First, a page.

LOS ANGELES (AP) - A man who claims he spied on Orange County
mosques for the FBI says he wants to clear his name of suspicions
that he might have promoted terrorist activities.
Craig Monteilh, 46, of Irvine claimed in court documents filed
Wednesday that he infiltrated mosques while serving as an informant
from July 2006 to October 2007.
He said he was befriend by Ahmadullah Sais Niazi, a Tustin man
now charged with lying about his ties to a terrorist group on his
Monteilh said he met Niazi at the Islamic Center of Irvine in
November 2006 and that over the next eight months Niazi talked
about jihad, gave him bomb-making lessons and discussed blowing up
"He took me under his wing and began to radicalize me,"
Monteilh told the Los Angeles Times in an interview published
Niazi, 34, an Afghan native who gained U.S. citizenship in 2004,
is the brother-in-law of Osama bin Laden's bodyguard. He was
arrested Friday on charges that he lied about ties with terrorist
groups on his citizenship and passport documents.
His bail was set at $500,000 at a federal court hearing on
A Muslim advocacy group has demanded a federal investigation
into whether Niazi was arrested because he had refused to become an
FBI informant after telling the agency in 2007 about an extremist
Monteilh claimed he was acting as the convert while working as
an FBI informant.
In the papers filed in Orange County Superior Court on
Wednesday, Monteilh said he was contacted by FBI agents in 2006. He
said he began attending daily prayers at the Islamic Center of
Irvine three times a day and Friday prayers for 11 months and began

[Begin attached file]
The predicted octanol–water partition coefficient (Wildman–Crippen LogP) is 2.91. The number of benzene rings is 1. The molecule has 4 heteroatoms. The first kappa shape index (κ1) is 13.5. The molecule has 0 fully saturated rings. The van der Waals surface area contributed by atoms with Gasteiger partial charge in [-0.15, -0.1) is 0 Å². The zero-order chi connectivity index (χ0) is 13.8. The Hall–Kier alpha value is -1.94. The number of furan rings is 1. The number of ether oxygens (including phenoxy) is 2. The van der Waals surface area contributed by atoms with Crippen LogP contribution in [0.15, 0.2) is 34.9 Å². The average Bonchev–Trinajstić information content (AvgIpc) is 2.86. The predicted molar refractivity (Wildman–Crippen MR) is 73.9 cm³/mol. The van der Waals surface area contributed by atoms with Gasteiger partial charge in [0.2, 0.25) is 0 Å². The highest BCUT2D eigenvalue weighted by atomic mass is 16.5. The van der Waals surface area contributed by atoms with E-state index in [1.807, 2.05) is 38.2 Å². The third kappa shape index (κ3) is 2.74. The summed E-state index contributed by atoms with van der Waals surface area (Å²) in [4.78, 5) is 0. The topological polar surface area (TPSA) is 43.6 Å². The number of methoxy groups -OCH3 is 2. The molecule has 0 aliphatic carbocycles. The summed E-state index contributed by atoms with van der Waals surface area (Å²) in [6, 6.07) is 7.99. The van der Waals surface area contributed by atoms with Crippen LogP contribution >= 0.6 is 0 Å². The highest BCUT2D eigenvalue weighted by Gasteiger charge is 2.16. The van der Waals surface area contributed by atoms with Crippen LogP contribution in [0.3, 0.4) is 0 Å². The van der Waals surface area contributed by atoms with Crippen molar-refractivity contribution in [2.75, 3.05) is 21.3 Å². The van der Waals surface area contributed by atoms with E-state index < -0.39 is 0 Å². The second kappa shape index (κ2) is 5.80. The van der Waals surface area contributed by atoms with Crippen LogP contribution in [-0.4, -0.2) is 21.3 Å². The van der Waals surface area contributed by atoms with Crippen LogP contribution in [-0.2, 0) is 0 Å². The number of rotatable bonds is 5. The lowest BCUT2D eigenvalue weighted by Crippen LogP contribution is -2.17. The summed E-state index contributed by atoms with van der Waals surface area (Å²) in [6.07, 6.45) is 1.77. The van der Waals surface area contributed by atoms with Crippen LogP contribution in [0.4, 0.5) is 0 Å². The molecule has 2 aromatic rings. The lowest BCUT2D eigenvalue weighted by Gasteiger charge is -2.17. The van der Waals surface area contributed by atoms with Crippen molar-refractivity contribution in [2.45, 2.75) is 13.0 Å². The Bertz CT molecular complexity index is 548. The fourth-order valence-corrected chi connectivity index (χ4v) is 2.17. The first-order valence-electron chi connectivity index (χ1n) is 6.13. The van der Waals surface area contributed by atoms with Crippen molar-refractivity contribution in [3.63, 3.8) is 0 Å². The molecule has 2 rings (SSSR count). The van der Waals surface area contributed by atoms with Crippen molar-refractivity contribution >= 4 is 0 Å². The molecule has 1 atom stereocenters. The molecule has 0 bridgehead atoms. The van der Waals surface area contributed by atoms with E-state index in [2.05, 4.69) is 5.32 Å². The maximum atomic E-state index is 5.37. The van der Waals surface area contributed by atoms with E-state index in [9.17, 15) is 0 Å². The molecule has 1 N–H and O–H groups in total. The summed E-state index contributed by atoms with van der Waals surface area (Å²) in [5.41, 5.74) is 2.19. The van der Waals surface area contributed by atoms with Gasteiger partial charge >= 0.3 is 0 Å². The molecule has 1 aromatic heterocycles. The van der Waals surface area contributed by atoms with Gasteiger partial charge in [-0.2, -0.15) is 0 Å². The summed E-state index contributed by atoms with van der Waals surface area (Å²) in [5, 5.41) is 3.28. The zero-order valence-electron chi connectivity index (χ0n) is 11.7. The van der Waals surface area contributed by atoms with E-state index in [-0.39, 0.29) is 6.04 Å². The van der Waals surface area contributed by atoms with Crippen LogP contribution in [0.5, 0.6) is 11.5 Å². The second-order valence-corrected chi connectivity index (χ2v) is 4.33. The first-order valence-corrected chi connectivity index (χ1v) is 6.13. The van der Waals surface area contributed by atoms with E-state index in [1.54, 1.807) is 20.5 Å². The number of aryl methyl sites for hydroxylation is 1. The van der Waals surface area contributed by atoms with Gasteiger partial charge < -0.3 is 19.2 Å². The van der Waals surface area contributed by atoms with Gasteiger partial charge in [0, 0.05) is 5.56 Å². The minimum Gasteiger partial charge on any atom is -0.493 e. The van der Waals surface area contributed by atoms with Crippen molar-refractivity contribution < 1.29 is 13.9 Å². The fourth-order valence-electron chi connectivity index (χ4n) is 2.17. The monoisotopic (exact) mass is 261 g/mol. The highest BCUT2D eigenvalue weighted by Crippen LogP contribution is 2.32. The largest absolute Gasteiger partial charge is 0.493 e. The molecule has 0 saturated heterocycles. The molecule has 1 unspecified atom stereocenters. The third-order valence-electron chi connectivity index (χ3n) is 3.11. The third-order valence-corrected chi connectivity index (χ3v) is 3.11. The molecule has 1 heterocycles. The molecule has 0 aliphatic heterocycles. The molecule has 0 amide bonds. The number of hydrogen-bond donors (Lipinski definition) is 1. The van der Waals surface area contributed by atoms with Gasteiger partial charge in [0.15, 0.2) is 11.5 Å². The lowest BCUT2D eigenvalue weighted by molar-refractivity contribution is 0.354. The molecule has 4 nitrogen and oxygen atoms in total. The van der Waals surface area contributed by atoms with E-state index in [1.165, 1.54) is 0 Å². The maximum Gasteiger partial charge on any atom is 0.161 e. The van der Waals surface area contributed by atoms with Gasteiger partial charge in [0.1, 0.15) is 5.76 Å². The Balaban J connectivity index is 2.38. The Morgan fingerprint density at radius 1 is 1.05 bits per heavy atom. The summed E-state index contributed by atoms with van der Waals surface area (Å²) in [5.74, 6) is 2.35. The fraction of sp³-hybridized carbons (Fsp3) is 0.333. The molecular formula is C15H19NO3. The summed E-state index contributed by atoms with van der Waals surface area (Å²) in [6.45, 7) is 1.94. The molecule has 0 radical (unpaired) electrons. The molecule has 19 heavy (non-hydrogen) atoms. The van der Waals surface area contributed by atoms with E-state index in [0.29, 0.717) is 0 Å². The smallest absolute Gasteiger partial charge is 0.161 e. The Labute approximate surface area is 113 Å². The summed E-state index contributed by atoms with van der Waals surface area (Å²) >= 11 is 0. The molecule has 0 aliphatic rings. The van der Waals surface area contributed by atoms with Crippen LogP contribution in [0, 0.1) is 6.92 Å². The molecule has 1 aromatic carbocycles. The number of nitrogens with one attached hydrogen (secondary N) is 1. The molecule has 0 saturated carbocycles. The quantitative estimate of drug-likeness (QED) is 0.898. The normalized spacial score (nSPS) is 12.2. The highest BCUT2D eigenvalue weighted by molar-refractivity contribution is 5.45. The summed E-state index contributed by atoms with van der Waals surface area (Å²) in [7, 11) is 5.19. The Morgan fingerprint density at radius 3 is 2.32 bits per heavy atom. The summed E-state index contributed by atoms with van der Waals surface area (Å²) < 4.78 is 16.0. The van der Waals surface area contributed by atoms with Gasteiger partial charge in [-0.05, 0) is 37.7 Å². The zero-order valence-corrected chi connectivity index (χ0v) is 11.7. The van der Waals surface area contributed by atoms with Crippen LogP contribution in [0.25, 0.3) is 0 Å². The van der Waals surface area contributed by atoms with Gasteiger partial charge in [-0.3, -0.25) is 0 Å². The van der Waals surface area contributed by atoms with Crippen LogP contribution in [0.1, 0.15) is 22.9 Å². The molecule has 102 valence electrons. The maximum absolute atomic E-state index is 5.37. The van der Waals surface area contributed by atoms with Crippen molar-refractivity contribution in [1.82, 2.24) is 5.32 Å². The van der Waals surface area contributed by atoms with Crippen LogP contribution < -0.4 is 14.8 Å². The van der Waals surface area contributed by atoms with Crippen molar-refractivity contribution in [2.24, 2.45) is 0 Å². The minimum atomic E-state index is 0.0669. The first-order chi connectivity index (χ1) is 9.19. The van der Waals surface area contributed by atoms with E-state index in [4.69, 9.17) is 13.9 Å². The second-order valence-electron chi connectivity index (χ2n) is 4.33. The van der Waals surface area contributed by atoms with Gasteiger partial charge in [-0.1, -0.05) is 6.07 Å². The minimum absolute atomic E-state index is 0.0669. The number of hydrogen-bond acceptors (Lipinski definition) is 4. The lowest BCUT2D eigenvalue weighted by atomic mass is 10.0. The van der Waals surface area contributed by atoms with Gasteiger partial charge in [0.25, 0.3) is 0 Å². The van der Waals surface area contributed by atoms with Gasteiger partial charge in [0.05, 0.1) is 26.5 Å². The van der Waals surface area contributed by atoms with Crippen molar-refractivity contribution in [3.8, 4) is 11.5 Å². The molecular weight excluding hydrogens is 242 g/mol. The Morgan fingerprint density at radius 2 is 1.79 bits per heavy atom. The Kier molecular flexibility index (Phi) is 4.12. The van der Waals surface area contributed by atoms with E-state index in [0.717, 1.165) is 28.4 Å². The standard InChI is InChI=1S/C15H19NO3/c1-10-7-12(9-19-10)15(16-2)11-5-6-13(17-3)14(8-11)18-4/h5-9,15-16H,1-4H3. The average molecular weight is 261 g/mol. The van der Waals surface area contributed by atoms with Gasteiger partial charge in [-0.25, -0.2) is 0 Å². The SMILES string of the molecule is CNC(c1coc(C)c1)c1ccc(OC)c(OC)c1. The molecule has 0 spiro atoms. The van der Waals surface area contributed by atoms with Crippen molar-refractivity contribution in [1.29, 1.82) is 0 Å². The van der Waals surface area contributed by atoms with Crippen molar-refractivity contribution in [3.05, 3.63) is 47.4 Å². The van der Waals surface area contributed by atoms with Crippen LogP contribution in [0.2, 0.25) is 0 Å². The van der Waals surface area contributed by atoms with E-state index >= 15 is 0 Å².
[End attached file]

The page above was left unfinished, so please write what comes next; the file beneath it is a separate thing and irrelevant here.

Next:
pushing an agenda that involved organizing terrorist activities at
the direction of FBI agents.
Monteilh said agents told him his work was part of a national
security directive called Operation Flex.
Monteilh said that he always carried electronic video and
listening devices and sent written reports daily to the FBI.
In June 2007, the Islamic Center won a court's temporary
restraining order barring Monteilh from the mosque, citing
complaints from Muslims that he was promoting terrorist plots and
trying to recruit others, making members feel threatened.
Monteilh, who said he was a self-employed fitness consultant, on
Wednesday asked the court to lift the order keeping him away from
the Islamic Center in order to clear his name. A hearing has been
set for March 20.
Niazi and another man said they were concerned because the
convert was talking about jihad and suggested planning a terrorist
attack, according to court documents and police reports.
The FBI has not specifically identified Monteilh as an FBI
informant. On Thursday, spokeswoman Cathy Viray declined to comment to The Associated Press about the newspaper report.
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